Sales demos are critical for Software as a Service (SaaS) firms to convert leads into paying customers. Shockingly, a whopping 97% of SaaS Account Executives (AEs) deliver terrible sales demos, presenting a significant hurdle. This can cause missed opportunities and lost revenue. In this article, we’ll delve into why this problem persists and offer solutions to help SaaS AEs enhance their sales demos.
You either risk causing boredom to your buyers at the very least or, at worst, you may even end up irritating them.
Want to be in the 3%?
This 8-step framework can help you deliver SaaS demos that are exceptionally effective in driving sales.
The acronym F.A.V.O.R.I.T.E. stands for:
F – Frame the pain.
In SaaS demos, it’s crucial to identify the pain point that each feature solves to demonstrate it effectively. Restating the pain statement before showcasing each feature can be beneficial, not just at the beginning of the demo.
For example, you mentioned earlier that you were facing challenges with…
A – Ask a question.
Once the pain point has been introduced, it can be helpful to ask a pain-oriented question that further emphasizes how the feature will address the problem. One effective question to follow up with after the pain statement is, “How are you currently managing that issue?”
This type of question helps highlight the pain point and encourages the listener to reflect on their current approach to the problem, making them more receptive to the feature being demonstrated.
V – Visualize the outcome.
Before jumping into a demo, it’s important to establish the feature’s value by helping your customer visualize its benefits. You can accomplish this by creating a scenario that allows the customer to imagine themselves using the feature.
For example, you might say something like, “Picture this – what if you could onboard new reps twice as fast by allowing them to binge-watch demo recordings? Well, that’s exactly what I’m about to demonstrate for you…”
By creating a vivid picture in the customer’s mind, you’re able to establish the value of the feature and get them excited to see it in action.
O – Orient them to the screen.
Now that the value of the feature has been established, it’s important to take a few seconds to ensure that your buyer understands what they see on the screen share. This can be achieved by providing a brief overview or explanation of the interface so that they can follow along with the demo more easily.
By getting your buyer up to speed on what they’re looking at, you can avoid confusion or misinterpretation and help them appreciate the benefits of the feature being demonstrated fully.
R – Reveal the workflow.
This is the part where you demonstrate the feature in the traditional sense. Show your buyer the
workflow the feature enables, and explain how it addresses the pain point you established earlier.
By showcasing the feature in action and demonstrating its benefits, you can help your buyer better understand how it works and can be used to address their specific pain points.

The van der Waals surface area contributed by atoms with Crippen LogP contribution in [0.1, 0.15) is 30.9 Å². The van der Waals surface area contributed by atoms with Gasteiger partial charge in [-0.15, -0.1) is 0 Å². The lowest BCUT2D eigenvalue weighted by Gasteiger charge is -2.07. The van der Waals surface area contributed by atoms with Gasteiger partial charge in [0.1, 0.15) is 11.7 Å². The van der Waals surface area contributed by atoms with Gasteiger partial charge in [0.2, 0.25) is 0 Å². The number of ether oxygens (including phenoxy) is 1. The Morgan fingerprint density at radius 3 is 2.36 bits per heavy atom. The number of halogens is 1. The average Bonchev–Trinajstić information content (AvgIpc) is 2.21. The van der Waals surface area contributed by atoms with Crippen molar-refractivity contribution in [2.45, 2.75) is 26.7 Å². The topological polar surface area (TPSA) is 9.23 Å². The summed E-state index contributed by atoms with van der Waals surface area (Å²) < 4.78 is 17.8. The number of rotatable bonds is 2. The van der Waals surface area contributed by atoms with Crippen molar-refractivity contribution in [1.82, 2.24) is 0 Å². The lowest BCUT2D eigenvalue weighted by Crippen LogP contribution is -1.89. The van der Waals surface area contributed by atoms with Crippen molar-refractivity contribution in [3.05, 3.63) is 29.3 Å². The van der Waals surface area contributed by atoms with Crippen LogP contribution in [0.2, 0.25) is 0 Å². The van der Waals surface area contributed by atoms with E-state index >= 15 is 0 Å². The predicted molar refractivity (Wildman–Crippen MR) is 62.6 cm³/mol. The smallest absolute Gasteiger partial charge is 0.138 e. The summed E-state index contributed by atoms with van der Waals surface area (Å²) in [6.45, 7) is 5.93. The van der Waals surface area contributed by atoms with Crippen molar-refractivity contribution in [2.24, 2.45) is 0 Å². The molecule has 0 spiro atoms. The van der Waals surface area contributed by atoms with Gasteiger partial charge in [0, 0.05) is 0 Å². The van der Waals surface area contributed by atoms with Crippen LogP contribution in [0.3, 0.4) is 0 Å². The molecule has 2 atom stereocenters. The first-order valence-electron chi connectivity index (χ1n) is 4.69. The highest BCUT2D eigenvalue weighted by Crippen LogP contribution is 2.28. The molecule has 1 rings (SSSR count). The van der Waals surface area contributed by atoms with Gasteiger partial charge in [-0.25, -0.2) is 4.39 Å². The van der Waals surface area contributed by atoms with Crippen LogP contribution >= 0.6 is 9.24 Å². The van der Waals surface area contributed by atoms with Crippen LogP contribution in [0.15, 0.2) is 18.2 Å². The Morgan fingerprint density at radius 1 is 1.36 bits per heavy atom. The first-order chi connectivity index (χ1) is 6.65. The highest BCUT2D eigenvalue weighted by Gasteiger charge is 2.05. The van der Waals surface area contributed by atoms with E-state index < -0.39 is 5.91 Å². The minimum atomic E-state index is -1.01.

I – Implant the value.
Did you notice something? When you demonstrate a feature, it’s important to surround it with value. This means starting and ending the feature demo with value statements.
After showcasing the workflow, be sure to restate the value statement. For example, you might say something like, “By using this feature, you’ll be able to onboard new reps twice as fast, resulting in a significant increase in productivity.”
By reinforcing the value of the feature at the beginning and end of the demo, you can help your buyer fully understand its benefits and make an informed decision about whether it’s the right solution for their needs.
T – Tell a story.
Studies have shown that people tend to remember stories more easily than click paths. Once you’ve demonstrated your feature and established its value, consider sharing a success story about how another customer uses it to achieve positive outcomes.
By sharing a real-life example of how the feature has helped another customer to succeed, you can help your buyer to visualize how they might use it in their own business. This can be a powerful way to reinforce the value of the feature and increase the buyer’s confidence in their decision to purchase it.
Overall, incorporating success stories into your demos can be an effective way to help your buyers understand how your product or service can help them achieve their goals.
E – Elicit a response.
You’re almost finished with the demo. Now, it’s a good time to ask a post-feature question to encourage your buyer to engage in conversation. One effective question to ask is, “How does this compare to how you’re currently addressing this issue?”
By asking this question, you can gain valuable insights into the buyer’s current approach and help them to reflect on how the feature you’ve demonstrated can improve their situation.
I hope this advice is helpful to you. Give it a try in your next demo and see how it works for you! Learn More.